another thing to keep in mind is that not everyone pre orders their games and consoles. if you go into an ebgames or gamestop, people only pre order games when there are incentives for pre ordering the game. otherwise, they’ll just wait until the device is released before purchasing. i would imagine OUYA would be the same. not everyone will preorder it whilst its on kickstarter, but im sure more people will buy it once its released as a physical console rather than as a concept down on a piece of digital paper.

    so honestly, i dont think we can judge the performance of a console just based on the kickstarter backers. we cant really judge anything right now. all we know is theyre releasing a kickass android device for a very cheap price, which is good enough to get a lot of people on board.

  • http://clarklab.net Clark Wimberly
  • Zagrash

    After a LOT of waffling over the last week, I decided to back this. If it even delivers half of what it’s promising, it will be a bargain at $100. And if it doesn’t, I guess I’m out $100, but at least only $100 =)

  • Phil

    I sure hope not, I know at least a couple of people who have pre-ordered it.

  • Vitti

    I’d rather pay $400 more and get a tablet that I can travel with. You can do much more with it (and it has a screen). With bluetooth and HDMI it essentially acts as a game console anyway. I am sure nothing they do software-wise, won’t be able to be used on other Android devices.

    • mojeda

      You are comparing apples to oranges, OUYA and Tablets are nothing alike. OUYA wasn’t meant to be a travel buddy nor was it meant to do everything a tablet can do, as tablets weren’t meant to sit next to your TV and act as a console.

      This is a budget solution for a game console or media server that anyone can get, plug in and go.

      I’d much rather use OUYA hooked up to my TV instead of my tablet because then it’s standalone from the hardware in my hands and I can now either use my tablet as a remote or reading books/news or anything else while having a movie playing on my OUYA.

      • rsanchez1

        He’s not really comparing apples to oranges, since both will be running essentially the same software. The only boost you’re getting with the Ouya is the controller, but then I would’ve much preferred a portable controller peripheral for phones/tablets than an Android console.

        Also, seems like a waste to have a movie playing and not pay attention to it.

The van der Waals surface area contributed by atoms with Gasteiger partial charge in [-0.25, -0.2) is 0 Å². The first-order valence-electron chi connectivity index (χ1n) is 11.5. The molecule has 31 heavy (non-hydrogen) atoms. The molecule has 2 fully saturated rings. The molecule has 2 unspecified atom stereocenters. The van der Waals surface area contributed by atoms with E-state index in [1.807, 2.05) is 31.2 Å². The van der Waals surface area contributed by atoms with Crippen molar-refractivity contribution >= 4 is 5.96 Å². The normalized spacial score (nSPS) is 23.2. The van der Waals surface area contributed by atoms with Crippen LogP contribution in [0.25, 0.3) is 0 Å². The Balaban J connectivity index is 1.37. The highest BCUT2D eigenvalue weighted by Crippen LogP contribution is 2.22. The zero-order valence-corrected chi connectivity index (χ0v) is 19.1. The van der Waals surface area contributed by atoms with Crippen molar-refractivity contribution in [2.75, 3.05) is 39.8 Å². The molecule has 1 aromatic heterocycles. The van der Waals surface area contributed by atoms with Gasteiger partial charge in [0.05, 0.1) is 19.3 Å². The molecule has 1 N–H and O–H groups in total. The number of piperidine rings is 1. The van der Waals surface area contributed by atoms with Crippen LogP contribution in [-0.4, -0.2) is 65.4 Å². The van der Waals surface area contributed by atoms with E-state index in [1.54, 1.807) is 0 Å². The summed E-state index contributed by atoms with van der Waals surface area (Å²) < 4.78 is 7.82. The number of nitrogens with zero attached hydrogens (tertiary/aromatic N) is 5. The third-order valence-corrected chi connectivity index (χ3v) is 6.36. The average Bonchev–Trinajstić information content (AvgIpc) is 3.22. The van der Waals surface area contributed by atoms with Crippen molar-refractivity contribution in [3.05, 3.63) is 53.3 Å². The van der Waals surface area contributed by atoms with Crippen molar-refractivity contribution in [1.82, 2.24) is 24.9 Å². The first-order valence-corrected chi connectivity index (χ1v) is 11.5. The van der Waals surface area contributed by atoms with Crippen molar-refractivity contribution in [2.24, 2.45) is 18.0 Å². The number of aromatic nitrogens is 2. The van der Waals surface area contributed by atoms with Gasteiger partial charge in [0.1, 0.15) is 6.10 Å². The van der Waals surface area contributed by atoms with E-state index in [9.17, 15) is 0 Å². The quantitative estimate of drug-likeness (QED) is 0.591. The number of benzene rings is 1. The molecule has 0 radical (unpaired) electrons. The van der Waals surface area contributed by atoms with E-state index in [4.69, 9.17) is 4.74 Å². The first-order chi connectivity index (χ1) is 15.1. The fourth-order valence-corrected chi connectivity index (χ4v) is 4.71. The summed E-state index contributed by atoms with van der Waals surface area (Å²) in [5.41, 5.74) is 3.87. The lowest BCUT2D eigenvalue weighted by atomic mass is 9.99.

• Ash

    I backed the Ouya, and the way I looked at is: For $100 even if the system only delivers on its media features, it’s more than competitively priced. If it delivers on its media and gaming features, than it’s certainly not a bad investment. If it delivers on none of the above I still have an open-source toy to play with that might be steeply priced vs. a $35 Rasberry Pi, but isn’t an awful loss by any means.

    If the thing never ever ships and vanishes into the ether then… lesson learned? lessons are valuable, right?

  • Fugu

    I bought in at $125 for the additional controller. I doubt it’ll make a huge difference in the games sector but I think the price is worth it just for the hardware. And most likely the hacking dev community will have bought into it to so I expect ROM ports and hacks to be fairly readily accessible. If anything it’ll end up a neat piece of hardware to fiddle with. I fully expect the hardware to ship.

  • aranea

    For me it is a more exciting option as a streaming device and a console where kids can play with instead of the expensive phone or tablet than a decided console. Right now it seems like a viable option too. Yes there is google tv box but this is cheaper than or on par with some options. With added bonus of games.

  • joe

    I made a pre-order, seems to me this is a bargain at $100. sure, it’s not going to be a mainstream console (not based on what i’ve seen so far) but I’m far more interested in hacking it anyway. seems to me it is sort of a halfway point between pc gaming and console gaming. has the openness and potential upgradeability of a pc, but the added benefit of not having to sit at a desk with a mouse and keyboard in order to play. I think they have a winner here!